Category Archives: Behind the Scenes

Unpacking Daisies

Ronnie Burkett has arrived, along with crate upon crate of the lovingly packed wooden creatures who comprise the cast of The Daisy Theatre.

Last night, during setup at the Actor’s Gang theater in Culver City, Ronnie and his stage manager extraordinaire Crystal Salverda mulled over the precise placement of each puppet, strategically selecting where each one will delicately dangle around the Daisy stage—where they will be found waiting in the wings, slightly shifting at any small breeze.

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Ronnie has a sketch of a plan for every performance, but with dozens of characters to choose from, must prepare for anyone to take the stage–sometimes he even lets the audience vote on who they’d most like to see.

After watching him unpack the glorious Diva opera singer marionette, I felt slightly regretful that, when I saw a performance of The Daisy Theatre in Vancouver a year ago, I cheered for the “Horny Librarian” option over the portly bespectacled glitter-heeled goddess I met last night.

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And yes, there is a horny librarian in the cast. She was delightful. Who knows if she will show up this time around. Come to recall, there’s quite a bit of horniness in the show here and there. Not egregiously so, but definitely hilarity inducing.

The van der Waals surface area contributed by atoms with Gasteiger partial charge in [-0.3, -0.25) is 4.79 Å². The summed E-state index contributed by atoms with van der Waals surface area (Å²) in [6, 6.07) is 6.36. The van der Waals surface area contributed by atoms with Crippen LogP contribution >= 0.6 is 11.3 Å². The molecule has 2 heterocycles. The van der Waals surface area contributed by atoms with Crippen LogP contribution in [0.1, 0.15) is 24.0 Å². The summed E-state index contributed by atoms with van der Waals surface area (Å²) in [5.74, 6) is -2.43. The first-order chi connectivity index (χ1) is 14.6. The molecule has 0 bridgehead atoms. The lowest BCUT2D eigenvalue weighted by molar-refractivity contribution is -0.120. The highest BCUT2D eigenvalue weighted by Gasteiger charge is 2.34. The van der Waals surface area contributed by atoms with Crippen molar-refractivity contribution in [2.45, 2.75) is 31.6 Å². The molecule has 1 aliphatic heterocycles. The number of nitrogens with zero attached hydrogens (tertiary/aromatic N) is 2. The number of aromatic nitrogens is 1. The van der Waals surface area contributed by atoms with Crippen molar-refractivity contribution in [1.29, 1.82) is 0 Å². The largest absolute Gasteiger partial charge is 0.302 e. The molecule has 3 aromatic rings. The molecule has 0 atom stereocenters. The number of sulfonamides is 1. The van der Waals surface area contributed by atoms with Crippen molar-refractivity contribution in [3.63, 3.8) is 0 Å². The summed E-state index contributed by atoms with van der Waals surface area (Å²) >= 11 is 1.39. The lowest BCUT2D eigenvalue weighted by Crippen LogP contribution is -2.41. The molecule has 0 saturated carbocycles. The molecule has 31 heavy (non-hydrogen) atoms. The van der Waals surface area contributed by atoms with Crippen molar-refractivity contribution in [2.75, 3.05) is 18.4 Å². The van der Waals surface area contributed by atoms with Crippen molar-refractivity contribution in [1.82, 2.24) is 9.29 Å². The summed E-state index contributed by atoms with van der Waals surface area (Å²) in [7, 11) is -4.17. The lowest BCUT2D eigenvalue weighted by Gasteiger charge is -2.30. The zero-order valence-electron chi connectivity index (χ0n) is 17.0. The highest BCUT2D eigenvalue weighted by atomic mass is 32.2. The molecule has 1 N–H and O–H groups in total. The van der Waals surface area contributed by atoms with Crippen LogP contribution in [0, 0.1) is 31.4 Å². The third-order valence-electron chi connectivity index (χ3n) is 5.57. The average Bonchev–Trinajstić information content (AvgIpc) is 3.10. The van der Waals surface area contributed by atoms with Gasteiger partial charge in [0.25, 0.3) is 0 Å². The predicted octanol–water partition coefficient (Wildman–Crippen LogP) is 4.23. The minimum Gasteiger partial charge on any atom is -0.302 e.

I scoped out the Actor’s Gang theater from multiple vantage points. There’s not a bad seat in the place. It’s a stage within a stage within a stage and you’ll be able to take it all in.

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Last night, one of our new photographers in residence Tim Hailand was on hand to document Ronnie’s setup process. We’ll share some shots from his artistic lens later.

I’m excited to see the shows, see who makes it to the stage and what they do in their moment in the spotlight.

 

Warhol, Exposed. Us, Together.

We stirred things up a bit last Friday night here at Royce Hall.

It seemed appropriate, considering the stage that night  was home to live music from an uber-eclectic smattering of modern music artists merged with home movie-esque video footage from the 60s, shot by the one and only Andy Warhol. One of my favorites included shots of Allen Ginsberg, Jack Kerouac, Gerard Malanga, Taylor Mead, Peter Orlovsky and Gregory Corso, capering around a couch at The Factory  while punk god Martin Rev unleashed a revved up solo instrumental barrage of sound.

This was another good one too, just a few minutes of an “unidentified man” drinking a coke. Paired with Rev’s high-velocity “Sugar Baby” instrumental, a simple act performed by an exceptional-looking person became artistically mesmerizing.